Rodney, meanwhile, was played by Grant Page. This is where the real stunt heart of the film comes in, because Page was already an established stunt performer and did everything himself during the movie, despite having a cracked rib while filming! Page also has an incredible career, and fans of Ozploitation and Aussie cinema in general are probably already fans of his work, even if you don’t know it; he was the stunt coordinator for Mad Max and Max Max Beyond Thunderdome. Other credits include stunts, coordinator, and acting roles in films like Death Ship, Road Games, The 13th Floor, and even an uncredited stunt role in the film Patrick. For the biggest stunt enthusiasts, Page was also the start of Stunt Rock and the main subject of the stuntperson documentary Dangerfreaks. He continues to work as a stunt coordinator on both Australian and Hollywood movies, and while he may not be the actor that Hargreaves was, he brings a sense of humor and banters with his costar in a way that feels genuine and delightful.

But despite being the stars, there is another character in the movie that really sells it: the mysterious Culpepper, played by the great Australian actor Noel Ferrier. Culpepper is the representative of the Australian intelligence service and openly admits that this is not his real name. He has a fantastic, dry sense of humor and a quick wit, and while his numerous minions may come across as flashy and full of themselves, Culpepper seems earnest and genuine, something unusual in a spy movie. He’s like George Smiley with a better sense of humor, and if you don’t know who George Smiley is, go read Tinker, Tailor, Soldier, Spy right now. Ferrier had a long established career in film, television, and on stage in Australia and was even appointed a Member of the Order of Australia in 1989. If you are interested in what was going on in Aussie entertainment before the 1970s began spitting out fantastic exploitation films, he’s a great place to start your journey.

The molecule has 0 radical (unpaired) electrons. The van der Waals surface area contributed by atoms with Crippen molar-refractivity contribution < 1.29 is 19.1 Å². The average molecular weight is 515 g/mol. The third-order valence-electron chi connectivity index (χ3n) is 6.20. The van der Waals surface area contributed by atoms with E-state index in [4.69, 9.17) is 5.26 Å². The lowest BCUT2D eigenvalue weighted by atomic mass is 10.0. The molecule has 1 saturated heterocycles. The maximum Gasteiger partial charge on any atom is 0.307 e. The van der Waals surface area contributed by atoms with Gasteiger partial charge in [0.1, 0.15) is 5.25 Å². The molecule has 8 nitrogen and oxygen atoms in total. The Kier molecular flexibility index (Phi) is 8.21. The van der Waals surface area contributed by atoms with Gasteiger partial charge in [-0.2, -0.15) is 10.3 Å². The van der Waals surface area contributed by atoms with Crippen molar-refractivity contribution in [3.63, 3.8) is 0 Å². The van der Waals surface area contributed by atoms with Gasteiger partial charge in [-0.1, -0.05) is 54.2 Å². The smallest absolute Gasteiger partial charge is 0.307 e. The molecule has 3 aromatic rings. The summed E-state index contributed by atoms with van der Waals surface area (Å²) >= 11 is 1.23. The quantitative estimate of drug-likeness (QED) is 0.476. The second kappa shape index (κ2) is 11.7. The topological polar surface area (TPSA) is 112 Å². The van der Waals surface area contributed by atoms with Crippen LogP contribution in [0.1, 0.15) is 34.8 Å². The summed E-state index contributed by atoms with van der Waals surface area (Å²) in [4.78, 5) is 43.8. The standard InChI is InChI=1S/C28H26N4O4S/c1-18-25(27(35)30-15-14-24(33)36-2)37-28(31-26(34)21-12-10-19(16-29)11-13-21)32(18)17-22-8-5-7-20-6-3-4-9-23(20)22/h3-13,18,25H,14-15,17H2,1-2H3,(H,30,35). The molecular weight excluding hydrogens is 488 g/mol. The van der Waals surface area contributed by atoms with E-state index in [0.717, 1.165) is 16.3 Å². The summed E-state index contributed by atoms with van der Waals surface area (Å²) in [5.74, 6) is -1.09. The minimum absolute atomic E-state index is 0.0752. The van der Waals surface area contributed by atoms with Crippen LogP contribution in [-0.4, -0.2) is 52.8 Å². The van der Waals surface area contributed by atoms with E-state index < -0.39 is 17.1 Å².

Unfortunately, Deathcheaters was not successful. Despite filming on a relatively small budget of AU$157,000, it had made only AU$120,000 by the end of the 1970s. Still, the director was Ozploitation legend Brian Trenchard-Smith, and he always considered the film a success that would eventually be profitable. And it should be, because as an entertaining buddy romp chock full of whatever stunts they could think of, Deathcheaters deserves your time and attention. It has humor, it has action, it has a ridiculous story that is as entertaining as it is weird. It has strange stereotypes of German art house directors wearing berets and monacles. And it has a recurring gag about Grant Page never remembering the names of the ladies he’s inviting over. That’s ok though, because he has a dog named Bismarck that judges him.

And it also has one other fun fact: Hargreaves’ character is married in the film to an actress played by then Margaret Gerard. Margaret is now Margaret Trenchard-Smith; she married director Brian Trenchard-Smith in 1975 and appeared in multiple of his films. It’s a nice family connection. See? This stunt movie with tons of explosions is about family! It’s wholesome!

It also has a sweet theme song…that you will not hear in this TV advertisement.